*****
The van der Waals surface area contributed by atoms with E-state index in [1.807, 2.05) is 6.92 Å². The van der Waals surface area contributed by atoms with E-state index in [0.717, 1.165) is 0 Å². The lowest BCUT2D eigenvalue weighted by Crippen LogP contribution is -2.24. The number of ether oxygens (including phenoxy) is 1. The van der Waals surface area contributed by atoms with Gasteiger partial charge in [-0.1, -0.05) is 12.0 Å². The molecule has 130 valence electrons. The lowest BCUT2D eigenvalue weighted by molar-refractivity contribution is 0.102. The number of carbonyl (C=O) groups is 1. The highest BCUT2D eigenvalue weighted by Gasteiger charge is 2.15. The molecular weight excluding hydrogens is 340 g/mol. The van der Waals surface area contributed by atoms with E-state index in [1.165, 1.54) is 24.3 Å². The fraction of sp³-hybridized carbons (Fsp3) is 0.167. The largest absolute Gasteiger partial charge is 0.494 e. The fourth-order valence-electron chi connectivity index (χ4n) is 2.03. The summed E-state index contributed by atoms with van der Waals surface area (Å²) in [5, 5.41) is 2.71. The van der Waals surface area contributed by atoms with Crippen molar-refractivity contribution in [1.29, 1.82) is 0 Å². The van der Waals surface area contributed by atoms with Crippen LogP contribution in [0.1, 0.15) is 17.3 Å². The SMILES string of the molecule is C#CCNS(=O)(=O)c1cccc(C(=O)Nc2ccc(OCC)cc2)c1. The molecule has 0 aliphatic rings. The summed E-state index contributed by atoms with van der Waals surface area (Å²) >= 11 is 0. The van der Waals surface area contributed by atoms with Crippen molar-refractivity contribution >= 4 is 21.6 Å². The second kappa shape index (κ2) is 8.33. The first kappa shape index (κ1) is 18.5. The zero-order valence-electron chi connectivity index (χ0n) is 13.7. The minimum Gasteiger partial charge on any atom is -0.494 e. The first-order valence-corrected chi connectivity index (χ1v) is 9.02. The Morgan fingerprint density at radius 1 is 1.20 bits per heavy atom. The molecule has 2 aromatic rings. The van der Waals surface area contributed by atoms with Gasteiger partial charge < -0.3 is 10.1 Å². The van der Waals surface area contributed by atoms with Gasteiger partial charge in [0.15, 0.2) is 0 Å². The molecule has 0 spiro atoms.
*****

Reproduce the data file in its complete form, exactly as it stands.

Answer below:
The van der Waals surface area contributed by atoms with E-state index in [1.807, 2.05) is 6.92 Å². The van der Waals surface area contributed by atoms with E-state index in [0.717, 1.165) is 0 Å². The lowest BCUT2D eigenvalue weighted by Crippen LogP contribution is -2.24. The number of ether oxygens (including phenoxy) is 1. The van der Waals surface area contributed by atoms with Gasteiger partial charge in [-0.1, -0.05) is 12.0 Å². The molecule has 130 valence electrons. The lowest BCUT2D eigenvalue weighted by molar-refractivity contribution is 0.102. The number of carbonyl (C=O) groups is 1. The highest BCUT2D eigenvalue weighted by Gasteiger charge is 2.15. The molecular weight excluding hydrogens is 340 g/mol. The van der Waals surface area contributed by atoms with E-state index in [1.165, 1.54) is 24.3 Å². The fraction of sp³-hybridized carbons (Fsp3) is 0.167. The largest absolute Gasteiger partial charge is 0.494 e. The fourth-order valence-electron chi connectivity index (χ4n) is 2.03. The summed E-state index contributed by atoms with van der Waals surface area (Å²) in [5, 5.41) is 2.71. The van der Waals surface area contributed by atoms with Crippen molar-refractivity contribution in [1.29, 1.82) is 0 Å². The van der Waals surface area contributed by atoms with Crippen LogP contribution in [0.1, 0.15) is 17.3 Å². The SMILES string of the molecule is C#CCNS(=O)(=O)c1cccc(C(=O)Nc2ccc(OCC)cc2)c1. The molecule has 0 aliphatic rings. The summed E-state index contributed by atoms with van der Waals surface area (Å²) >= 11 is 0. The van der Waals surface area contributed by atoms with Crippen molar-refractivity contribution >= 4 is 21.6 Å². The second kappa shape index (κ2) is 8.33. The first kappa shape index (κ1) is 18.5. The zero-order valence-electron chi connectivity index (χ0n) is 13.7. The minimum Gasteiger partial charge on any atom is -0.494 e. The first-order valence-corrected chi connectivity index (χ1v) is 9.02. The Morgan fingerprint density at radius 1 is 1.20 bits per heavy atom. The molecule has 2 aromatic rings. The van der Waals surface area contributed by atoms with Gasteiger partial charge < -0.3 is 10.1 Å². The van der Waals surface area contributed by atoms with Gasteiger partial charge in [0.15, 0.2) is 0 Å². The molecule has 0 spiro atoms.